Another ecological process story that is being told is about North Coast predators. Big cats, pumas, as apex predators are shaping much of the rest of the wildlife communities. Puma presence makes for fewer coyotes, more fox, and all that those shifts mean for bunnies, bobcats, and ground nesting birds. And, puma hunting changes deer behavior, with as yet untold affects on forest understory and streamside plants. My hypothesis is that the big, orange blossomed lily that you can occasionally view (Wilder and Laguna Creeks, for example) should be re-named ‘Cougar Lily’ – indicating the wariness of deer, which would otherwise trim those bouquets to the ground.
Other stories have yet to be told as we explore our curiosity. How important are the processes that move oceanic nutrients upslope to the poorer and poorer, ancient soils? Marbled murrelet carrying fish inland to tall redwood nestlings. Cojo salmon spawning upstream. Nutrient-laden fog drip moving inland. How crucial are these processes to feeding the plants that keep North Coast hills from more quickly eroding? Woodrats, mice, and voles – not just food for the predators, but also architects and builders: how does their nibbling contribute to: keeping grasslands open fields; making flat-topped gnarly trees, or; trimming shrubs to make room for others, creating diverse Manzanita glens. What is missing without grizzly bears tearing at stumps, breaking tree branches for acorns, digging up prairies for gophers?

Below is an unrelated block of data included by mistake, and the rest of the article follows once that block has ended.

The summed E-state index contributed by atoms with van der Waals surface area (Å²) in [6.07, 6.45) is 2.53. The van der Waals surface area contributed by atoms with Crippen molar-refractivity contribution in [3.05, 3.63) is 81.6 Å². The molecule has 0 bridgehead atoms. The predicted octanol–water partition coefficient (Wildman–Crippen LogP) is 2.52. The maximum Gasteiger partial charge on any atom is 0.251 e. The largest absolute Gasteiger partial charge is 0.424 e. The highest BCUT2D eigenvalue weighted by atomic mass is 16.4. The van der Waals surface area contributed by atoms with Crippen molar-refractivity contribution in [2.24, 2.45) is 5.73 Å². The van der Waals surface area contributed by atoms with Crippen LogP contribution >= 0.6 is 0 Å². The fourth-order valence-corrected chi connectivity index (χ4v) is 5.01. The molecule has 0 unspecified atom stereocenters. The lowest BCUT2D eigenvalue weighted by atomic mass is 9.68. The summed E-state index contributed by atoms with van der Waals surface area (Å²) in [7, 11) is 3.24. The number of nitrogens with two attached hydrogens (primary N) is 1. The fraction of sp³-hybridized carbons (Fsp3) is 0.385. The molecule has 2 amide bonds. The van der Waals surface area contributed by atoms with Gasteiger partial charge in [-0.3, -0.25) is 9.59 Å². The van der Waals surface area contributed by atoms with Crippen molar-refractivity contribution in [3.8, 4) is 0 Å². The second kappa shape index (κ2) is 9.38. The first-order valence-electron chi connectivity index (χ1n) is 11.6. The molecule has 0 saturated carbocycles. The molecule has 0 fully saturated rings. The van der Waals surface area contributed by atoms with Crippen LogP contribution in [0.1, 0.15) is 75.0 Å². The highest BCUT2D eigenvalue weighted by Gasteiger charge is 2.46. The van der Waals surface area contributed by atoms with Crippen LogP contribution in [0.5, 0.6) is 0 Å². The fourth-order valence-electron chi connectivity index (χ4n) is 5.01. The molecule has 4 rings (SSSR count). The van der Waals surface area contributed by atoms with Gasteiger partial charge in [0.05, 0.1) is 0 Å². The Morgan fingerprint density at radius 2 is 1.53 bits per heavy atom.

The North Coast has so much to reveal through its naturally amazing, living systems. It is teaching us how to be indigenous by showing us how we can be better stewards. More people can see these stories by accompanying naturalists on tours, learning to recognize at least a handful of tree and shrub species, and by just plain observing, spending more time outdoors. Challenge yourself to tell your friends new ecological stories about the North Coast: where you see the wildlife, what shrubs are in bloom, what was swimming in the stream, colors of flowers at the beach. Sharing these stories will bring people together, help them cherish what they have, and create dreams about what is possible.